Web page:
Sat, 19 Jun 2021

Germany will fund 62 large-scale hydrogen projects with as much as $10 billion in federal and state funds as it aims to become the world's leader in hydrogen technologies, the German ministries of economy and transport said.

Germany will provide $9.72 billion (€8 billion) to the 62 projects it has selected to reduce emissions in the transportation, steelmaking, and chemicals sectors.

Germany wants to become a global leader in hydrogen technology, Economy Minister Peter Altmaier said, noting that the investment announced today is a step toward making Germany's economy carbon neutral.

Through the use of hydrogen, Germany could save several million tons of carbon dioxide (CO2) emissions annually from the steelmaking and chemicals industries, Altmaier said.

"We are making Germany a hydrogen country," Transport Minister Andreas Scheuer added.

A total of 95% of road traffic still depends on fossil fuels, so Germany needs mobility that relies on renewable energies, Scheuer said.

"We must and WANT to urgently promote the switch to climate-friendly mobility," the transport minister said.

The energy ministry will oversee 50 of the projects, including plans for more than 2 gigawatts (GW) of electrolysis capacity for making green hydrogen. This is 40% of the 5 GW target in Germany's national hydrogen strategy through 2030. The transport ministry will fund the remaining 12 projects in the transportation sector. These will include the development and manufacturing of fuel cell systems and vehicles, including passenger cars, trucks, and municipal vehicles.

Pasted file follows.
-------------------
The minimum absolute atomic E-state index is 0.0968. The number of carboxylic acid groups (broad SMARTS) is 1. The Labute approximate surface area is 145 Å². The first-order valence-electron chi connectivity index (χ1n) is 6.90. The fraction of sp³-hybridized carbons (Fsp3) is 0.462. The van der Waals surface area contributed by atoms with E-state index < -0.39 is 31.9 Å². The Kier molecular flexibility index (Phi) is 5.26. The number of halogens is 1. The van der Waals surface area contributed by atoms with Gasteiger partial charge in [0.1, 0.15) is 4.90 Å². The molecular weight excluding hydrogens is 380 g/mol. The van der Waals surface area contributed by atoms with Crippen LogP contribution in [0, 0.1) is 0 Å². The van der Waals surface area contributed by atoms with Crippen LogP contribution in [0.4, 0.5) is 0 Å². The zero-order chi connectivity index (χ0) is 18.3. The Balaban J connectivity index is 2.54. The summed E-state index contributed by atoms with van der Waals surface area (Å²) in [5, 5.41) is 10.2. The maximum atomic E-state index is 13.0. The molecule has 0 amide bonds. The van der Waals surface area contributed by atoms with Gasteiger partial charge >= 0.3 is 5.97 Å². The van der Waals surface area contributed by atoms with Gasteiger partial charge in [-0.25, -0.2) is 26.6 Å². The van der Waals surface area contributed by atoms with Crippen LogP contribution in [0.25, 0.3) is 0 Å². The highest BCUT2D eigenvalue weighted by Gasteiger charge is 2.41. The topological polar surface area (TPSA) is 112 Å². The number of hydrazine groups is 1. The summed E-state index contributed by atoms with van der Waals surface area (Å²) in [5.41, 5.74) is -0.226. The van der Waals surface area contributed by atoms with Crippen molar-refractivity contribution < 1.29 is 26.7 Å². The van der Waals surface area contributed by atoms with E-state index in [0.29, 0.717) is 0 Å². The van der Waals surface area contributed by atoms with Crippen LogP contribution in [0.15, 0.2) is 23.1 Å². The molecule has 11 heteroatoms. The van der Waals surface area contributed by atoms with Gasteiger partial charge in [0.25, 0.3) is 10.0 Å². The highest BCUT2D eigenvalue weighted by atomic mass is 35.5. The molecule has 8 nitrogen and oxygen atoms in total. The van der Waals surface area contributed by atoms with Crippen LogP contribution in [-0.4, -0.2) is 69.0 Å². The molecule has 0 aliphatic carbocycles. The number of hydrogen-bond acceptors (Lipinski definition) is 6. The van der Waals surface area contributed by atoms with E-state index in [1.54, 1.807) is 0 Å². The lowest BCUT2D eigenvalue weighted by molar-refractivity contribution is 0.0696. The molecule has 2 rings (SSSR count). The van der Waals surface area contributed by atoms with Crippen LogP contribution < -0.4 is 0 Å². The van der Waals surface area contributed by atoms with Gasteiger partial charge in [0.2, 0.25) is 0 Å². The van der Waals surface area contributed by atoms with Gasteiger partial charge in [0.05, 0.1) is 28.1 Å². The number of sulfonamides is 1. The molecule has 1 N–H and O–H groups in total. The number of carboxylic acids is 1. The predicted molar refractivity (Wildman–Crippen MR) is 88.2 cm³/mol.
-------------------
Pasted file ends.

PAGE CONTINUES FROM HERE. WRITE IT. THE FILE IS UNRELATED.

Hydrogen has gained a lot of momentum in recent years. It now features in nearly every strategy of Big Oil and can be seen in many government plans for industry decarbonization. Governments, international organizations, and oil and gas super-majors say that blue hydrogen (hydrogen plus carbon capture and storage) and green hydrogen (hydrogen made of water electrolysis using electricity from solar or wind) could be the key to helping the decarbonization of emission-intensive industries in the energy transition.

This article was originally published on Oilprice.com

(RT.com)

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